By Nick Schneider, Heidi Johnson, and Ken Schroeder
Begin with the end in mind!
This popular saying, written about extensively in Stephen R. Covey’s “The 7 Habits of Highly Effective People” is especially pertinent to a producer’s decision to grow cover crops. There are two specific questions that should be explored before planting cover crops.
Question 1: What benefit will an early season cover crop contribute to the crop rotation?
Numerous reasons are cited for growing cover crops. These reasons include: scavenging nutrients, fixing nitrogen, fighting erosion, suppressing weeds, providing forage, breaking compaction, attracting beneficial insects, and quick growth. In order for an early season cover crop to be successful, it must express two traits: cold tolerance and quick growth. Cold tolerance is necessary because an untimely frost will destroy many cover crops. Quick growth is also important because planting an early season cover crop targets a specific, narrow gap during spring.
Let us examine a few species. Buckwheat is one of the quickest growing cover crops. Buckwheat’s broad leaves and quick growth make it a favorite choice for short-term weed suppression. However, in spite of buckwheat’s ability to germinate at 45°F, it has poor frost tolerance. Poor frost tolerance makes buckwheat a risky choice as an early season cover crop.
Crimson clover and berseem clover have gained popularity as nitrogen fixing cover crops. They meet the cold tolerance criteria with minimum germination soil temperatures of 42°F, but both grow slowly, making them inferior choices as early season cover crops also.
Looking at these examples, it becomes clear that choosing an appropriate cover crop may not be easy. The Midwest Cover Crop Council has created an excellent online tool for producers to sort through numerous individual cover crops and mixtures. This tool can be found online at http://mcccdev.anr.msu.edu/VertIndex.php. Twenty to thirty species are listed for Midwestern states, including cool and warm season grasses, broadleaves, brassicas, and legumes. The tool was evaluated and vetted by university and agronomy professionals across the Midwest and Canada to ensure that it works for choosing cover crops for local soils and distinct climates. There are years of research data and grower experiences behind the recommendations.
The tool allows growers to select a state and county for regionalized results. The grower enters the cash crop that the cover crop will be planted around (before, after or interseeded), including planting and harvest dates of that crop and the soil conditions of the field, such as poorly drained or well drained. Users of this online tool have an option for selecting three goals of the cover crop that are important for narrowing down results. Examples of goals include quick growth, erosion fighter, and soil builder.
Once these criteria are selected, a table pops up that provides the different cover crops and cover crop mixtures that could meet your specifications and planting window. The user then can select from a pull down menu to see an informtion page about that particular cover crop or mixture. These information pages provide planting information, termination recommendations, potential advantages and disadvantages of the particular cover crop and more. This tool can be extremely helpful in making the best possible cover crop decisions for your farm.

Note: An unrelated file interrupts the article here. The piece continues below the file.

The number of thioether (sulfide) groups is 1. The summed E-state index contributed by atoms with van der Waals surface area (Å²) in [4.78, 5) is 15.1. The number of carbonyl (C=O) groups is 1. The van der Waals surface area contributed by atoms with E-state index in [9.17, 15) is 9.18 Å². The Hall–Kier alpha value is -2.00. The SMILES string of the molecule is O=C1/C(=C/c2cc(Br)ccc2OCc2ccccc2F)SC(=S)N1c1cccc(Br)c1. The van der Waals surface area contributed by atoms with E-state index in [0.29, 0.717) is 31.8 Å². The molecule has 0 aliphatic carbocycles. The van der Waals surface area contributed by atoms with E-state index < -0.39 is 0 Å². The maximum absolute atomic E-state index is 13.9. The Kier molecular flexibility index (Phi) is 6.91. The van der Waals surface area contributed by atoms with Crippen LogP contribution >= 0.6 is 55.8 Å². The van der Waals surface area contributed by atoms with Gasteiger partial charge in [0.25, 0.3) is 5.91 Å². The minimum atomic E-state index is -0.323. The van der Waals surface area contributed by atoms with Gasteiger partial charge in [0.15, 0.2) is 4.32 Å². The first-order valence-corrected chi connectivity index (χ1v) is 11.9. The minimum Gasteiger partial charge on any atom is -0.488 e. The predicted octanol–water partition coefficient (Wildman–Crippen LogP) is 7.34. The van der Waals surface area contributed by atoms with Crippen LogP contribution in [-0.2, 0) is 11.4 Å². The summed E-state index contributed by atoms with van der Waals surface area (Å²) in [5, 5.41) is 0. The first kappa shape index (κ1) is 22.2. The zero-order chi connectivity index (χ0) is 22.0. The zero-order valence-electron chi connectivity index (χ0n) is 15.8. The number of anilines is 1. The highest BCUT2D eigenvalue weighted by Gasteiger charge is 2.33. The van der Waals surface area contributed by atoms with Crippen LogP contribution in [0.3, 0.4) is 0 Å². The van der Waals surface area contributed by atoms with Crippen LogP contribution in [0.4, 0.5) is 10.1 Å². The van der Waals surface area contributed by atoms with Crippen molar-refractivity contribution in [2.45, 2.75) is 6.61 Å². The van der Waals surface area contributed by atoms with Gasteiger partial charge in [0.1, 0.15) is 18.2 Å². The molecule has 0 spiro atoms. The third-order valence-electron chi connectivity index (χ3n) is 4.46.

Based on the criteria of early season planting (for example April 1 to May 1) and quick growth, the MCCC Decision Tool identified these species as best choices in Wisconsin: spring barley, spring wheat, oats, annual ryegrass, oilseed radish, canola/rapeseed, forage turnip, red clover, and forage/field pea. Mixtures with these species such as oilseed radish + annual ryegrass or oats are also identified as potential options for early season cover crop planting. All of the plants listed previously have a quick growth score of 3 to 5 in the attribute table. Species that were ruled out because of slow growth were hairy vetch, sweetclover and chicory.
Supplying nitrogen is often cited as a reason to plant legume cover crops. Research conducted in Wisconsin by Johnson, Colquhoun, and Bussan found that an early season pea cover crop provided only minimal nitrogen to a sweet corn crop due to the short window of time for root development and nodulation. Lack of sufficient time for growth and development would likely be an issue for other leguminous early season cover crops.
Question 2: How will the cover crop be terminated so the primary crop can be established?
This question is more difficult to answer in organic systems than conventional systems because herbicides are not an option. Many fall cover crops are killed by winter, but as discussed previously, frost is an enemy to early planted cover crops. The most likely methods for killing the early season cover crop are tillage, mowing and crimping. Crimping might have low success with the cool-season small grains because they will still be soft and pliable. Mowing will only be successful if the growing point is removed during the process. Tillage is the most likely tool for killing these cover crops. Keep in mind this rule of thumb about cover crops: if it takes many tillage passes to kill a cover crop, from a soil conservation point of view, the cover crop was not very beneficial. The Soil Conditioning Index, a model for predicting loss or gain of soil organic matter, decreases as more tillage is performed in a field.
Cover crops rightfully have grown in popularity. But there are challenges with establishing an early season cover crop prior to the primary crop. Growers need to have a clear idea of what benefit they hope to achieve with the cover crop and a timely plan for removal.
Nick Schneider is Winnebago County Agriculture Agent, Heidi Johnson is Jefferson County Agriculture Agent, and Ken Schroeder is Portage County Agriculture Agent, all at the University of Wisconsin Extension.